Adjudication is a Superior Court process that legally determines whether a water right is valid, how much water can be used, and its priority during shortages. It prioritizes each individual water right according to Washington water law's “first-in-time, first-in-right” prior appropriation rule.
As the agency responsible for managing the state’s water resources, we have an important role in supporting the Superior Court’s process and decision-making in a water right adjudication.
Benefits of adjudication
Determining the validity, extent, and priority of water rights within a subbasin can be vital for:
- Community planning.
- Protecting the water resource.
- Protecting legal water users.
- Supporting the transfer of water to new uses.
- Preventing and resolving water conflicts.
State adjudications may:
- Be as small as two water right holders (a limited adjudication).
- Be as large as all water rights in a large river basin (a general adjudication).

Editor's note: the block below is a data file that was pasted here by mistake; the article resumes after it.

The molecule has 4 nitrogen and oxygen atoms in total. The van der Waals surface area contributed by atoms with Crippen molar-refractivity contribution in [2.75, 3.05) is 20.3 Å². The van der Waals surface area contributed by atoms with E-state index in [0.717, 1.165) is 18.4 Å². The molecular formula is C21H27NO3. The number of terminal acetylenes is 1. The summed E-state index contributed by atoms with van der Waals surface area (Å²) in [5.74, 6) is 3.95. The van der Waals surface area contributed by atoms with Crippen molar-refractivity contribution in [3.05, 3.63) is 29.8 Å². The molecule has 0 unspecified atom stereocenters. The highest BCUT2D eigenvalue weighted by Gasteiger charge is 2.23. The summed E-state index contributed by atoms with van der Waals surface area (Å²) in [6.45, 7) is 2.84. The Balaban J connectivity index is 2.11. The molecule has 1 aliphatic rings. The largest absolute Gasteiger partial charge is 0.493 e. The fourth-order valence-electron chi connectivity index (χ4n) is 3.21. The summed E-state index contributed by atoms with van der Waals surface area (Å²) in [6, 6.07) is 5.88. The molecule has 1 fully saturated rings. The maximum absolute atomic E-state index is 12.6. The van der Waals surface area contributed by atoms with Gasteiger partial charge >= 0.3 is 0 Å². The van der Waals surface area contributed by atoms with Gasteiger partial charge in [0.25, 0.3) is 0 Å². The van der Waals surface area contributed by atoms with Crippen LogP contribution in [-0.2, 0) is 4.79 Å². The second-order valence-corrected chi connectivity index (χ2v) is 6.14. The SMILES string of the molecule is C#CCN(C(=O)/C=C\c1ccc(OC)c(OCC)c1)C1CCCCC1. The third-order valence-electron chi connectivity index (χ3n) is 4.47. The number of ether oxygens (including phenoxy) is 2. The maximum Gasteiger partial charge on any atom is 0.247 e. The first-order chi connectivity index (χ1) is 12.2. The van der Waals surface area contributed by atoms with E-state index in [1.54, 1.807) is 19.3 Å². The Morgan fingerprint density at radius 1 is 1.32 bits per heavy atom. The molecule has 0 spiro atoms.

- Address surface water use, groundwater use, or both.
Currently, the Yakima River Basin Adjudication is the only active water right adjudication in Washington. There have been 82 completed adjudications in addition to a number of petitions for other areas of the state.
The Yakima River Basin surface water adjudication
The Yakima County Superior Court is currently finalizing the adjudication of surface water rights in the Yakima River Basin to resolve the rights of thousands of water users in an area with frequent water shortages. The basin includes large portions of Benton, Kittitas, and Yakima counties and a small portion of Klickitat County.
In the Yakima River Basin, the Yakama Nation holds the earliest water rights -— dating back to time immemorial. Most water rights in the basin were first established before 1905. Read more about the Ecology v Acquavella adjudication.
After an adjudication
In Washington, the oldest water rights from a water source have priority over more recent rights to the same source. The transfer of older water rights to new uses through water banking provides reliable water supplies for future development in some areas where new water rights are no longer available.